Just over one year ago, the world was glued to its screens watching Elon Musk’s biggest test yet: the Falcon Heavy’s first launch. Years in the making, the launch cemented SpaceX’s initial lead in the new space race with the success of the most powerful rocket in the world, complete with booster-landing ballet.
After NASA rejected carrying a scientific payload on the test, which had to show it could transport an object to Mars, Musk decided on the gimmicky backup option of his own personal car. The launch became YouTube’s second-most livestreamed event. Tesla also streamed the car, with three cameras mounted inside, giving close ups of a dummy deemed Starman for four hours of its flight through space. It’s currently garnered over 16 million views.
The Roadster wasn’t just a roadster—Starman was named after David Bowie, the car was outfitted with Douglas Adams and Hitchhiker’s Guide to The Galaxy swag, and even included copies of Isaac Asimov’s Foundation novels loaded on an experimental technology known as 5D laser optical storage.
But reactions to the stunt weren’t all positive. “It feeds into a cult of personality which is at odds with the ‘space for all humanity’ narrative that we in the space world frequently use to justify space exploration,” commented Alice Gorman at the College of the Humanities, Arts and Social Sciences at Flinders University in Australia and an expert on space debris.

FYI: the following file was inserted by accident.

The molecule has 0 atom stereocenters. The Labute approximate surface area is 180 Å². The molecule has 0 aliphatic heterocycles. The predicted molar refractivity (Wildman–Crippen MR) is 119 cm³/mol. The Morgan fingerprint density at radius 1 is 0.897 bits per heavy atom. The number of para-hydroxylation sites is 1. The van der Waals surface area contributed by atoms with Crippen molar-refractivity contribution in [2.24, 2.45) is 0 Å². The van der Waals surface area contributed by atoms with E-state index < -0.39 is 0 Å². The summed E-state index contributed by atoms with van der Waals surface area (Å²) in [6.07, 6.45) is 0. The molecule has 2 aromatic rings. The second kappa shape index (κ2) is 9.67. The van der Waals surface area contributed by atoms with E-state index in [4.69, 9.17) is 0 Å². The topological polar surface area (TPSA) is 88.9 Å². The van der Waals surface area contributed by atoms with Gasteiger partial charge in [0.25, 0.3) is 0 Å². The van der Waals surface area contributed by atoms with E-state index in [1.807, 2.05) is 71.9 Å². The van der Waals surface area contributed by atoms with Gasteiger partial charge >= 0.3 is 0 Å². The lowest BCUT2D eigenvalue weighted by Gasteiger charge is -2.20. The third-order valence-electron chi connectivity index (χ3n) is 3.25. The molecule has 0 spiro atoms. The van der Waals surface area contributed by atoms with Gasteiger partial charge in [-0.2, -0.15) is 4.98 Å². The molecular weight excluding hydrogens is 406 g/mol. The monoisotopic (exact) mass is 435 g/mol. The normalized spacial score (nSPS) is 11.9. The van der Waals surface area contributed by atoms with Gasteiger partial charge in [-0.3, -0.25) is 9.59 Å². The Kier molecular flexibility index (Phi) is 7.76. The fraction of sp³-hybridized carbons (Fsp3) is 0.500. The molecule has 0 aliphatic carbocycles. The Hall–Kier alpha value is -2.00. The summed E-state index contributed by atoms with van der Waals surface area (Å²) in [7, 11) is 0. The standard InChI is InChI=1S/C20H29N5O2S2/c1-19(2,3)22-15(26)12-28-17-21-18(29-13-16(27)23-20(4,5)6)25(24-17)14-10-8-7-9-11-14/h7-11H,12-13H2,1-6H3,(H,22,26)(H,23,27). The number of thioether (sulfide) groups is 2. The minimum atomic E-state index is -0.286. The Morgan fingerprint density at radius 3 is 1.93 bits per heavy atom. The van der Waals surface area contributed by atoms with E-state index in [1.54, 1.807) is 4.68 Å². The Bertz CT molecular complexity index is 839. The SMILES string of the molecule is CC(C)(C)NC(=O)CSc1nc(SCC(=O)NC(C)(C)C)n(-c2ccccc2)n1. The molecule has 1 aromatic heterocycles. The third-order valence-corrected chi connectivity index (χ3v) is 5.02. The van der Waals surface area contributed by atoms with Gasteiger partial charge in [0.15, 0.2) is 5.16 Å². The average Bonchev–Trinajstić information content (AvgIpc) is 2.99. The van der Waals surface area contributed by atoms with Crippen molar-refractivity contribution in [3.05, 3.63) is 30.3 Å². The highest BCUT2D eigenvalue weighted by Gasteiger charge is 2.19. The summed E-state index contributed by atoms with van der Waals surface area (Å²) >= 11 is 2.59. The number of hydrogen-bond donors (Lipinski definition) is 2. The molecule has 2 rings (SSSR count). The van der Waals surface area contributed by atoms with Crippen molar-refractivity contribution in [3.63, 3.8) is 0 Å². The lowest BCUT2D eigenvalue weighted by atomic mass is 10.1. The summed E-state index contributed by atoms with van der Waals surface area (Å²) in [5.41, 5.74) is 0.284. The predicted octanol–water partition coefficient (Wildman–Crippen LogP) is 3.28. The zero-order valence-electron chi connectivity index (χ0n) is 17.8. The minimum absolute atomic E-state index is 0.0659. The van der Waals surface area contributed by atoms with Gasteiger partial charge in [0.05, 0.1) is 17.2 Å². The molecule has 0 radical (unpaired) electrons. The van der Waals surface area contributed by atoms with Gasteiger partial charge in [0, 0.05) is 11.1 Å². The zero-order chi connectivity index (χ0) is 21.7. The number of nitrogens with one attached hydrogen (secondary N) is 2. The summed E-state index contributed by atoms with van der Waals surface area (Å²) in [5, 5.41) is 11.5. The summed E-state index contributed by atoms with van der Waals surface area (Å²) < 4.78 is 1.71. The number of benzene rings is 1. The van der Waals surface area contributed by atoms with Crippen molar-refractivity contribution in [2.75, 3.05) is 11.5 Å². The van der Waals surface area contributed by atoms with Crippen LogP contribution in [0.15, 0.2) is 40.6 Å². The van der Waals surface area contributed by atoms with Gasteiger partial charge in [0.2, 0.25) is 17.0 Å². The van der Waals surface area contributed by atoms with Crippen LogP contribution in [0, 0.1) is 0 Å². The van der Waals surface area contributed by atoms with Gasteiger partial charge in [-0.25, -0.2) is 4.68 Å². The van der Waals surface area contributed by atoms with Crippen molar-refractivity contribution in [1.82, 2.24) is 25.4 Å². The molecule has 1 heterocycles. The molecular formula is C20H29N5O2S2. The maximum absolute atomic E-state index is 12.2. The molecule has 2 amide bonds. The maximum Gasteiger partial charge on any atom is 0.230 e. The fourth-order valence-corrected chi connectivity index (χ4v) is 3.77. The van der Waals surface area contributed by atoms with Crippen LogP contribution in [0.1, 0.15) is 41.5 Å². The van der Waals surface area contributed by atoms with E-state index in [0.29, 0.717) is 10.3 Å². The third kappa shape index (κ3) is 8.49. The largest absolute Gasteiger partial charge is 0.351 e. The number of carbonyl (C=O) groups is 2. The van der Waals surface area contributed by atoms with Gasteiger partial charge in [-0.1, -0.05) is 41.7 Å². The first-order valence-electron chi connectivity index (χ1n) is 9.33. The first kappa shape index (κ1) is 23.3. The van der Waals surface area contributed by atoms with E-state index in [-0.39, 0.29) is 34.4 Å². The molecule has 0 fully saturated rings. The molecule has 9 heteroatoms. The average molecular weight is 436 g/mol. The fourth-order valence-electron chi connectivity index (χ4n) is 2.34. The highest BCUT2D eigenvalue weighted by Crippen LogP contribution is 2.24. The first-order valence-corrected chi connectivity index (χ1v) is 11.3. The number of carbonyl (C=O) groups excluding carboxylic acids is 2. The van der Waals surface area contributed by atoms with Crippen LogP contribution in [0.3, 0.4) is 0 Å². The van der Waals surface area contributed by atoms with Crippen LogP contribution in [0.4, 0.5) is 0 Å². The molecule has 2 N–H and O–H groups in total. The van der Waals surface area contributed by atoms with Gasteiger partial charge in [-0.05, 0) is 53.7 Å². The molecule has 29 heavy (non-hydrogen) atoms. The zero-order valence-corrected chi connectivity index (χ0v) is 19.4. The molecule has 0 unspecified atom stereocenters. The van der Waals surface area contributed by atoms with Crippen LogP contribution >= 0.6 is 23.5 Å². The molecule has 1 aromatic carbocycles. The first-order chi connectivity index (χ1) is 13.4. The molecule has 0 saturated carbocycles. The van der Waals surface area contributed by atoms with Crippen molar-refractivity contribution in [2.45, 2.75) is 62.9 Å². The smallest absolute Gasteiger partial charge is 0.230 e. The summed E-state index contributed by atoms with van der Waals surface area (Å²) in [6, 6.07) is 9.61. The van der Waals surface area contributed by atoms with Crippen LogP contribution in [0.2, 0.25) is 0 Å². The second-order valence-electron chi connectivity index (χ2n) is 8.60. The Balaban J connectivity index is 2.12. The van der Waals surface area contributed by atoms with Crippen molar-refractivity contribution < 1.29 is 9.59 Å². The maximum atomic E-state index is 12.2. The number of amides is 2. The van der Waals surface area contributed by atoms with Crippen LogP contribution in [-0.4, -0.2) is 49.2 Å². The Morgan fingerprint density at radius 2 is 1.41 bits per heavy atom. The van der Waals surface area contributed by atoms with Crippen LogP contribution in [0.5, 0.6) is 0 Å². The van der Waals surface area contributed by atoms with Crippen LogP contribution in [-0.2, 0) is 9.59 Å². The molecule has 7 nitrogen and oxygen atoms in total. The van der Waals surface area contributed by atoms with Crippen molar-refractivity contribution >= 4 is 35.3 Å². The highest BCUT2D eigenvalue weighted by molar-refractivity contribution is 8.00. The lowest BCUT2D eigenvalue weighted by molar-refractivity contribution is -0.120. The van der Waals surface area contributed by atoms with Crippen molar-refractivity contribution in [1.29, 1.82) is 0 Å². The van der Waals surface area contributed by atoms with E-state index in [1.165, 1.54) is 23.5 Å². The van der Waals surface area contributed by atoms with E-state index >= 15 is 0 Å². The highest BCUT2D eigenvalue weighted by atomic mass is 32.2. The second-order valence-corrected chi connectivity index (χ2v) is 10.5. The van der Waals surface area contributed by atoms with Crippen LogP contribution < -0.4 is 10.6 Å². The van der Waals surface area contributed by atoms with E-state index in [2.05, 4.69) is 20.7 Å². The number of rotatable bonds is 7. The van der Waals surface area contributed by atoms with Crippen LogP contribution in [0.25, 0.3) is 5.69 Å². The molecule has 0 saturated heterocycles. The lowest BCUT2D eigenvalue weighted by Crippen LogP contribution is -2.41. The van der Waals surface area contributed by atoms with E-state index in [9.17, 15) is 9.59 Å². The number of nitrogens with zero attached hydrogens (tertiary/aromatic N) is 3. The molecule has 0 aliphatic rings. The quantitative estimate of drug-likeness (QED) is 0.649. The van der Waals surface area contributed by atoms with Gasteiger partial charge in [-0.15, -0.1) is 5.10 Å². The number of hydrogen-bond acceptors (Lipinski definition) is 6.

“And let’s face it, there’s no getting away from the fact that a red sports car is all about boys and their toys. The car is a signifier of wealth and masculinity. We’ve been trying so hard to leave behind the era where the archetypal astronaut was an elite white male, and we’ve just stepped right back into it.”
In the year since the Falcon Heavy test and Roadster launch Musk has sold flamethrowers and gotten into needless Twitter arguments. But SpaceX’s rocketry continues to push the limits, especially with tests already beginning for the rocket intended to replace the Falcon Heavy—the Starship, formerly known as the BFR.
While not quite ready for a full-blown test, the Starships test model, known as a hopper, is prepared to launch soon. It has faced some adversity due to strong winds in SpaceX’s Texas test site but should be ready to start trials relatively soon. If Musk can top himself is anyone’s guess, but future launches can undoubtedly expect the same level of showmanship.
Originally posted on Popular Mechanics